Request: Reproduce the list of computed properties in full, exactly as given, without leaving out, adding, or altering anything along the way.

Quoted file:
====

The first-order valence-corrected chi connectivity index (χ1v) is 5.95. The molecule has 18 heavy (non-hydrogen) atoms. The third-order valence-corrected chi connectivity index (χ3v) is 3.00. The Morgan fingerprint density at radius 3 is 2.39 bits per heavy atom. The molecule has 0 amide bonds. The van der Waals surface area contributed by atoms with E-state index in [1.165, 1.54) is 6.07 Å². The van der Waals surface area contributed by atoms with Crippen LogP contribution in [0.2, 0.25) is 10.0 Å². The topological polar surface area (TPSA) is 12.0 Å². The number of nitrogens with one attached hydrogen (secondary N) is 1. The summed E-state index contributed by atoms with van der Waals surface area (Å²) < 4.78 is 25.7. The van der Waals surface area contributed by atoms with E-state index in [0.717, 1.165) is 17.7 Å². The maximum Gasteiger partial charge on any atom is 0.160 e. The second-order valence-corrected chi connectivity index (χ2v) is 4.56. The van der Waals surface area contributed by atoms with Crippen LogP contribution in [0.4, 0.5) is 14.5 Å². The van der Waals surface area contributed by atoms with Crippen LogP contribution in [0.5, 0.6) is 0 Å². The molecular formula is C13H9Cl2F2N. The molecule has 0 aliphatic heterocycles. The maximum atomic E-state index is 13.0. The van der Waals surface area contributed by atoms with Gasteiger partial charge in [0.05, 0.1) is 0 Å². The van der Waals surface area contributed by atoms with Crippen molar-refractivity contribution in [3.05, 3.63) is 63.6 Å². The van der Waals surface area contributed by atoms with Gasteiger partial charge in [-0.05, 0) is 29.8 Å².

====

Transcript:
The first-order valence-corrected chi connectivity index (χ1v) is 5.95. The molecule has 18 heavy (non-hydrogen) atoms. The third-order valence-corrected chi connectivity index (χ3v) is 3.00. The Morgan fingerprint density at radius 3 is 2.39 bits per heavy atom. The molecule has 0 amide bonds. The van der Waals surface area contributed by atoms with E-state index in [1.165, 1.54) is 6.07 Å². The van der Waals surface area contributed by atoms with Crippen LogP contribution in [0.2, 0.25) is 10.0 Å². The topological polar surface area (TPSA) is 12.0 Å². The number of nitrogens with one attached hydrogen (secondary N) is 1. The summed E-state index contributed by atoms with van der Waals surface area (Å²) < 4.78 is 25.7. The van der Waals surface area contributed by atoms with E-state index in [0.717, 1.165) is 17.7 Å². The maximum Gasteiger partial charge on any atom is 0.160 e. The second-order valence-corrected chi connectivity index (χ2v) is 4.56. The van der Waals surface area contributed by atoms with Crippen LogP contribution in [0.4, 0.5) is 14.5 Å². The van der Waals surface area contributed by atoms with Crippen LogP contribution in [0.5, 0.6) is 0 Å². The molecular formula is C13H9Cl2F2N. The molecule has 0 aliphatic heterocycles. The maximum atomic E-state index is 13.0. The van der Waals surface area contributed by atoms with Gasteiger partial charge in [0.05, 0.1) is 0 Å². The van der Waals surface area contributed by atoms with Crippen molar-refractivity contribution in [3.05, 3.63) is 63.6 Å². The van der Waals surface area contributed by atoms with Gasteiger partial charge in [-0.05, 0) is 29.8 Å².